1. Paid-in capital: the dollar amount shareholders/owners paid when the stock was first offered.
  2. Retained earnings: the money (profit) the firm has elected to reinvest in the company.


Using Balance Sheet Data to Determine the Financial Health of a Business

  1. Balance Sheet Ratios: The primary ratios utilizing numbers from the Balance Sheet fall into two broad categories: (1) financial strength ratios, and (2) activity ratios.
  2. Financial Strength Ratios: These ratios provide information on how well the company can meet its obligations, how financially stable it is, and how it finances itself.

Current Ratio: Current Assets ÷ Current Liabilities

This ratio measures a firm’s liquidity – whether it has enough resources (current assets) to pay its current liabilities. It calculates how many dollars in current assets are available for each dollar in short-term debt.

A current ratio of 2.00, meaning there are $2.00 in current assets available for each $1.00 of short-term debt, is generally considered acceptable. The greater the ratio, the better.

A current ratio that is less than the industry average can indicate a liquidity issue (not enough current assets). If the current ratio is greater than the industry average, it may suggest that the firm is not using its funds efficiently.

Example #2 – Acme manufacturing’s Current Ratio

Current Assets = Current Assets ÷ Current Liabilities $572,500 (Current Assets) ÷ $280,800 (Current Liabilities) =

As you can see, Acme Manufacturing’s liquidity shows over $2.00 available in current assets for every dollar of short term debt – this is acceptable.

[Balance Sheet]


Working Capital:  Current Assets – Current Liabilities

Working Capital represents operating liquidity.

The Working Capital ratio is similar to the Current Ratio but looks at the actual number of dollars available to pay off current liabilities. Like the current ratio, it provides an indication of the company’s ability to meet its current debt. The higher the result, the better. A negative result would indicate that the company does not have enough assets to pay short-term debt.

Example #3 – Acme Manufacturing’s Working Capital (WC)

Working Capital (WC) = Current Assets – Current Liabilities $572,500 (Current Assets) – $280, 800 (Current Liabilities) =

Acme Manufacturing’s Working capital is positive, representing a larger dollar value than their current liabilities.

[Balance Sheet]


Quick Ratio: (Current Assets – Inventories) ÷ Current Liabilities

Similar to the Current Ratio, the Quick Ratio provides a more conservative view as Inventories (generally part of Current Assets) are excluded in the calculation under the assumption that inventory cannot be turned into cash quickly. If the ratio is 1 or higher, the company has enough cash and liquid assets to cover its short-term debt obligations.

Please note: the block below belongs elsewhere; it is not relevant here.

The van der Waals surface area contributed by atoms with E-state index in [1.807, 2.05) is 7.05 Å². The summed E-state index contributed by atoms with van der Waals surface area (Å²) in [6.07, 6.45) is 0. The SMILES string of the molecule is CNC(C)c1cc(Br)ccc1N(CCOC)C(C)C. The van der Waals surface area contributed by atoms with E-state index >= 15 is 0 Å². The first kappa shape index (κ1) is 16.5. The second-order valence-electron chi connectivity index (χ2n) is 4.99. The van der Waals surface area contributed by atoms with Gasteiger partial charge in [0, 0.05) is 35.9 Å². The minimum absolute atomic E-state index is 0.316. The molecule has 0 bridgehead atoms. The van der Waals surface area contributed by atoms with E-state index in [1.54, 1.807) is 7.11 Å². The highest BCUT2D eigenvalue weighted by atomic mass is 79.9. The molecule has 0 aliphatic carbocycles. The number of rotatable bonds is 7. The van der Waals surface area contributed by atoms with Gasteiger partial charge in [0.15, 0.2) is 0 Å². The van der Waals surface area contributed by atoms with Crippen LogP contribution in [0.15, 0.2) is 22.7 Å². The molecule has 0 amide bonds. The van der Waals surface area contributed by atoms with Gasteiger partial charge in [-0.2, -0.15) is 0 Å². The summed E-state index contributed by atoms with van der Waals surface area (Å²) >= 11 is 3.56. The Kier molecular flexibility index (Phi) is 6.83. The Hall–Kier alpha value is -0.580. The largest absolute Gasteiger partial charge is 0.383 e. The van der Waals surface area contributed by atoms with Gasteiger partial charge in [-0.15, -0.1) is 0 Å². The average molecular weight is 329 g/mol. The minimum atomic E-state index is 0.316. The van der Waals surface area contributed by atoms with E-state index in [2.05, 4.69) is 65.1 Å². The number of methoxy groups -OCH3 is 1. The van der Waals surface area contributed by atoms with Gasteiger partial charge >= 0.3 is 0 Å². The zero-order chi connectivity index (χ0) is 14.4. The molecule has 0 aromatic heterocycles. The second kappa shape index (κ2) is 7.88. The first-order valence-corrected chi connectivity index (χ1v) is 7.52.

Example #4 – Acme Manufacturing’s Quick Ratio

Quick Ratio = (Current Assets – Inventories) ÷ Current Liabilities ($572,500 (Current Assets) – $158,600 (Inventories)) ÷ $280,800 (Current Liabilities) =

With a more conservative view at Acme Manufacturing’s operating liquidity, there is definitely enough cash and liquid assets to cover short term debts.

[Balance Sheet]


Debt to Equity (Leverage) Ratio: Total Liabilities ÷ Total Equity

Also called the “Acid Test”, the Debt to Equity ratio measures the ability of the company to use its current assets to retire current liabilities. It provides an indication of how the firm finances its assets. A high result indicates that a company is financing a large percentage of its assets with debt, not a good thing.

The upper acceptable limit is 2.00 with no more than 1/3 of debt in long-term liabilities. The lower the ratio, the better.

Example #5 – Acme Manufacturing’s Debt to Equity Ratio

Debt to Equity (Leverage) Ratio = Total Liabilities ÷ Total Equity $558,800 (Total Liabilities) ÷ $1,165,200 (Total Equity) =

Acme Manufacturing shows a very good Debt to Equity ratio.

[Balance Sheet]



Other Assets and Liabilities

There are certain classes of assets and debt that are usually not included on a small or medium-sized company’s balance sheet because they are not available for payment of a firm’s debt. These include:

Intangible Assets: Sometimes called Intellectual Property, including goodwill, patents, copyrights, mailing lists, catalogs, trademarks, organization expense.

Long-Term Investments: Including investment in, or advances to subsidiaries, cash surrender value of insurance policies, cash or securities set aside in “special funds”, investment in stocks or bonds for possible capital appreciation.

Miscellaneous Assets: Including receivables from officers or employees and advances to sales people.

Off-balance sheet debt: A form of financing in which large capital expenditures are kept off the balance sheet.

The Balance Sheet is an important source of information for the credit manager. It is universally available for all U.S. public corporations, but may be difficult to obtain from private firms.

The numbers have little value, however, unless they are compared to:

  1. An industry benchmark, and/or
  2. Balance sheets for the same company in previous years, so you can determine if there is a trend in one direction or another.

In the case of our sample Acme Manufacturing’s Balance Sheet, it appears that their financial health is in good standing. However, it would make sense to obtain the previous year’s Balance Sheet to compare any trends that should be addressed in the next fiscal year. It would also be helpful to read the Notes to Consolidated Financial Statements included in the 10-Ks supplied to the U.S. Securities and Exchange Commission. 

Check out these other credit management articles on our website.